Keywords: efficiency wage, dualism, EMU, trade unions, bargaining.
    JEL: E60 F16 F41 J31
    Date: 2013
  5. By: Ghani, Ejaz; Kanbur, Ravi; O'Connell, Stephen D.
    Abstract: This paper presents an exploration at the intersection of four important themes in the current development discourse: urbanization, agglomeration benefits, gender and informality. Focusing on the important policy objective of new enterprise creation in the informal sector, it asks and answers four specific questions on the impact of urbanization and gender. It finds that (i) the effect of market access to inputs, on creation of new enterprises in the informal sector, is greater in more urbanized areas; (ii) This"urbanization gradient"also exists separately for the creation of female owned enterprises and male owned enterprises; (iii) there is a differential impact of female specific market access compared to male specific market access, on female owned enterprise creation in the informal sector ; and (iv) gender specific market access to inputs matters equally in more or less urbanized areas. Among the policy implications of these findings are that (i) new enterprise creation by females can be encouraged by urbanization, but (ii) the effect can be stronger by improving female specific market access, especially to inputs. The analysis in this paper opens up a rich research agenda, including further investigation of the nature of input based versus output based perspectives on agglomeration benefits, and exploration of policy instruments that can improve female specific market access, which is shown to increase female owned enterprise creation.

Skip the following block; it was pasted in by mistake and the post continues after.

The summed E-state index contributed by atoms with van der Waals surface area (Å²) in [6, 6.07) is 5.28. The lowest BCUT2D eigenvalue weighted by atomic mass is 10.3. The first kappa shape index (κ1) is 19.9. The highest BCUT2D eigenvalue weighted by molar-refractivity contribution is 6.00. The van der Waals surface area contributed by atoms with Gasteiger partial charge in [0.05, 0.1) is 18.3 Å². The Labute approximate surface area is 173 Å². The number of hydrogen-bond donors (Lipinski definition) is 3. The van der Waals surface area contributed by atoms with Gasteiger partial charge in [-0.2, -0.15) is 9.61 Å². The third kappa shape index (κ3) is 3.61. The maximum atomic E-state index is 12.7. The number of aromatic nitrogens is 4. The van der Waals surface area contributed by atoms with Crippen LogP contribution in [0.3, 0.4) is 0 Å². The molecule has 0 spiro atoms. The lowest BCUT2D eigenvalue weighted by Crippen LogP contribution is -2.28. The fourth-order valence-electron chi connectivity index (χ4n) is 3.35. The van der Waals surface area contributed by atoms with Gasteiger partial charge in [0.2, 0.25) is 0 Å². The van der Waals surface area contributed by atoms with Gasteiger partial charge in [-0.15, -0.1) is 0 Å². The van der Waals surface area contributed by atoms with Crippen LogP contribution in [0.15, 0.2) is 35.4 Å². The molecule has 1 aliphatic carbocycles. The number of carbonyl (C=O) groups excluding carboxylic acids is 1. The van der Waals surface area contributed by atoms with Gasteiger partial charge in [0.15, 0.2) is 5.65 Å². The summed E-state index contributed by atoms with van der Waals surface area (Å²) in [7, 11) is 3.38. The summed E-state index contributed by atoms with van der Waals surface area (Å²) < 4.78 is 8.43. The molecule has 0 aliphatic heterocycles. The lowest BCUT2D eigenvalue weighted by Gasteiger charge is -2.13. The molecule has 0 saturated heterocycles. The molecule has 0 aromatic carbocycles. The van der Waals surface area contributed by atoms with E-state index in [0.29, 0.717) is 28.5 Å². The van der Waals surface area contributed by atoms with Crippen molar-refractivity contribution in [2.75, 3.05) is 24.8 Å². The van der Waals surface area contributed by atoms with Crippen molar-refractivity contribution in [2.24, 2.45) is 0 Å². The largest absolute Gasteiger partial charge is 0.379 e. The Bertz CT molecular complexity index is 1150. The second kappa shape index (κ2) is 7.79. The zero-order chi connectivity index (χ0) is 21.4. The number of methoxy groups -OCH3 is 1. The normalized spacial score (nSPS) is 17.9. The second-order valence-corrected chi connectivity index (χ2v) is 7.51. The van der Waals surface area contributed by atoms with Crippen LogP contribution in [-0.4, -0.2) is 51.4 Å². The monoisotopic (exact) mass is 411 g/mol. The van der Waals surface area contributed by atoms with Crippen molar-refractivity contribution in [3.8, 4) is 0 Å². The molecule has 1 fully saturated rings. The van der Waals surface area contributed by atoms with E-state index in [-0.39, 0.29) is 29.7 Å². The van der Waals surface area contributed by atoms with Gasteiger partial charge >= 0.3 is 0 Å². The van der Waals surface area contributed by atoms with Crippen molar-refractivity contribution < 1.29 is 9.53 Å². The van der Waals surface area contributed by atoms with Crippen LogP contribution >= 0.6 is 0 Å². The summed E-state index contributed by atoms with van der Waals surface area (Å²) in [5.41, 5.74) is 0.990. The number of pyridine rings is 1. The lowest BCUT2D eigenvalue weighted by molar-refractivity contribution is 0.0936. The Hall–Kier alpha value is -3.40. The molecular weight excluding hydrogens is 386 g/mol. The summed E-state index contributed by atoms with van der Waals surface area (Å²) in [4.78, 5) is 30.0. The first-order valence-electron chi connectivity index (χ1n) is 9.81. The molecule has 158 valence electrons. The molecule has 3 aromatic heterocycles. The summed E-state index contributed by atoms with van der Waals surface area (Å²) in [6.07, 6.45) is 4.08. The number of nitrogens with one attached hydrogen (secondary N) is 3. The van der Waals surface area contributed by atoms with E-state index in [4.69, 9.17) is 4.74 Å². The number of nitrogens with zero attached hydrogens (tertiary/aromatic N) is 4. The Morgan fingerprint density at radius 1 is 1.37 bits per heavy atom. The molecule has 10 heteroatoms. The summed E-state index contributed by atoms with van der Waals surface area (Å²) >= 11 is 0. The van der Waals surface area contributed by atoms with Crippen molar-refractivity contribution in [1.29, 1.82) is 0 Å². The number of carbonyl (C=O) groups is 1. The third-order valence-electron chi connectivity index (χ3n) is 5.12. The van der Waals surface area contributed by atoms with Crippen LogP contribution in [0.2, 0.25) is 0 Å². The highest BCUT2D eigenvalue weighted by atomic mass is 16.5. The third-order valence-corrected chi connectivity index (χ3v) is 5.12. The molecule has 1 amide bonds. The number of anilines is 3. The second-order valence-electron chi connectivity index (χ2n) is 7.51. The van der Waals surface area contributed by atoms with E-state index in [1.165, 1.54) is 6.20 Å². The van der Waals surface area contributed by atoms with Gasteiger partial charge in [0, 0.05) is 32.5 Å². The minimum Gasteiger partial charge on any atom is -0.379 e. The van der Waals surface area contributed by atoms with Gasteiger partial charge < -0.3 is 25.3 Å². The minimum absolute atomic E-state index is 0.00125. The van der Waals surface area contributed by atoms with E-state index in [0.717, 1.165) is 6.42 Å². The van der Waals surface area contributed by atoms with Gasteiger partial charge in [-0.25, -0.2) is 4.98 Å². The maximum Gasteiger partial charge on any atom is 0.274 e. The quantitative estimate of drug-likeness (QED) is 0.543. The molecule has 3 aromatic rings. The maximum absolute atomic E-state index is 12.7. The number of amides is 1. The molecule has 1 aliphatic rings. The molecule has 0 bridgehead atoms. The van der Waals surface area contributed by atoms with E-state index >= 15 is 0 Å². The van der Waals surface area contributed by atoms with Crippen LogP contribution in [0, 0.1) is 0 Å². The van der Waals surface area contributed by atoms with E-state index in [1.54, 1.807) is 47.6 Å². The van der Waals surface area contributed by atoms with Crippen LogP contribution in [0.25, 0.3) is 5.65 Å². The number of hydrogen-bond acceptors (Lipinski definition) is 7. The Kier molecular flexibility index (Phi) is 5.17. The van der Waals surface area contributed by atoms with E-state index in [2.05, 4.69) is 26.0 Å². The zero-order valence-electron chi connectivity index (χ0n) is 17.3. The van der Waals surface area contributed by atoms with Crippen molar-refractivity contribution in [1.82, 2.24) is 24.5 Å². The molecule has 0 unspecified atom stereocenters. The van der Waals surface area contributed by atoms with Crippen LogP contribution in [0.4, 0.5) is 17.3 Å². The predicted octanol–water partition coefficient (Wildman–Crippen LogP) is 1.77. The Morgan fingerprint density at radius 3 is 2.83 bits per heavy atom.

Keywords: Markets and Market Access,Housing&Human Habitats,Microfinance,Gender and Health,Debt Markets
    Date: 2013–08–01
  6. By: Tobias Stoehr
    Abstract: In many poor countries with high emigration rates elderly people are left behind without care when their children migrate. Without a functioning market in private care migrants face a difficult trade-off between working their way out of poverty and providing informal care once their parents become frail or sick. I develop a non-cooperative model of siblings' interactions that explains how chain migration can lead to a breakdown of traditional caregiving structures while an opposing endogenous effect increases family members' incentives to specialize as caregiver. The model's predictions are tested using novel data from Moldova and found to perform better than predictions of some established migration models. The empirical analysis suggests that migration and staying in order to provide care are strategic complements for children of elderly parents in most families. This is evidence of a promising resilience of families' informal security arrangements to large-scale migration
    Keywords: migration, elderly care, remittances, intra-family allocation,informal security networks
    JEL: F22 J14 I19 D10
    Date: 2013–07
  7. By: Etienne Wasmer (Département d'économie); Nicolas Lepage-Saucier; Juliette Schleich
    Abstract: Bien que peu prisé des syndicats de salariés et des représentants patronaux, le contrat unique reste paradoxalement au coeur du débat public. Si le contrat unique semble à première vue être une réponse séduisante pour réduire le dualisme, il ne règle pas pour autant les problèmes liés à la précarité et à l’impact de la protection de l’emploi ; ceuxci peuvent être traités par des politiques alternatives ciblées plus efficaces. De plus, bien que réels, les coûts du dualisme sont moins évidents et moins bien démontrés que ceux engendrés par la protection de l’emploi. Enfin, la suppression des CDD entrainerait, à protection inchangée, une perte d’emploi importante car tous ces emplois ne seraient pas remplacés par des CDI compte tenu de la prudence à l’embauche des entreprises. Un assouplissement fort de la protection de l’emploi prévue dans ce nouveau contrat unique serait alors nécessaire, mais il peut d’ores et déjà intervenir dans les cadres légaux actuels et n’a pas à être lié à un nouveau contrat : des contreparties en termes d’assurance chômage ou de formation professionnelle sont possibles.
    Date: 2013–06